Sherman's March

Ross McElwee, an artist in residence at Harvard since 1982, subscribes to the personal school of documentaries–cinema verite at its extreme form. He holds that “it's possible to film “an approximation of the truth that's also of interest to someone other than yourself.” His style is influenced by Jim McBride's self-searching movie, David Holzman's Diary (1978) in that it explores the irony, misery and elation in the quotidian.

A filmmaker-anthropologist with a rare appreciation for the eccentric detail, McElwee enjoys–and perhaps even needs–to bare his soul on screen. McElwee put his philosophy to work in Sherman's March, a film that interweaves his own hapless search for a girlfriend into that of William T. Sherman's bitter Civil War trail.

Born and bred in Charlotte, North Carolina, McElwee was fascinated with the ironies in the career of Sherman, a man still vividly remembered in the South. In his narration, McElwee says that he had initially hoped to center his film on the after-effects in Georgia and in the Carolinas of the “total warfare” waged by General Sherman during the final months of the Civil War. But during his own march from North to South, something devastating happened–his girlfriend left him.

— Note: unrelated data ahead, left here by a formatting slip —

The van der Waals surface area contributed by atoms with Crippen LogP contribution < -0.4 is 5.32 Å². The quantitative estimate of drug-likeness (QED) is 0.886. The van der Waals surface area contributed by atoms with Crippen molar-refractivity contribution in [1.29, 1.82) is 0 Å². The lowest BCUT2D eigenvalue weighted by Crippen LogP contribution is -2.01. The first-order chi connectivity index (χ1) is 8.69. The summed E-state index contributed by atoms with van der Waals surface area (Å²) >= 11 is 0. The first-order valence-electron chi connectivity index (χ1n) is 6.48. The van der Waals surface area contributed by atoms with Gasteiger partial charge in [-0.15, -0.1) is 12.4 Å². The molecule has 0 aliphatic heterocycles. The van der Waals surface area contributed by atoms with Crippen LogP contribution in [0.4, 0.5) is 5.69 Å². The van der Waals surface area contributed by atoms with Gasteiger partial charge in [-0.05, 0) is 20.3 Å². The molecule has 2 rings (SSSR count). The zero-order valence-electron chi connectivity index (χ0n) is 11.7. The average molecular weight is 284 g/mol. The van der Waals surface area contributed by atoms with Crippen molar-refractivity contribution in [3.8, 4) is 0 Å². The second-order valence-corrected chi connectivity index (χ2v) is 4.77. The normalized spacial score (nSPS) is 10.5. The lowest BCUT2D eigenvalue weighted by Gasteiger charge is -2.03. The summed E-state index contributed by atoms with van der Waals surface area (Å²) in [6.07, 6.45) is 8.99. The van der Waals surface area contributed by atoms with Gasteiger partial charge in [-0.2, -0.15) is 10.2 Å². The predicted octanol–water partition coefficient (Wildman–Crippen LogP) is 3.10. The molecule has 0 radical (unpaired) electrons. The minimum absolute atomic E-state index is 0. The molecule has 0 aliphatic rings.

McElwee's dry narration and deadpan expression make him a sly clown with a distinctive comic personality. Subtitled “a meditation on the possibility of romantic love in the South today,” his documentary retraces the path of Sherman's march, while meeting various oddball young women and looking up old girlfriends.

McElwee's next film, Time Indefinite, covers the post-Sherman's March years, dealing with his wedding (to another documentarian), a relative's death, and the birth of his son.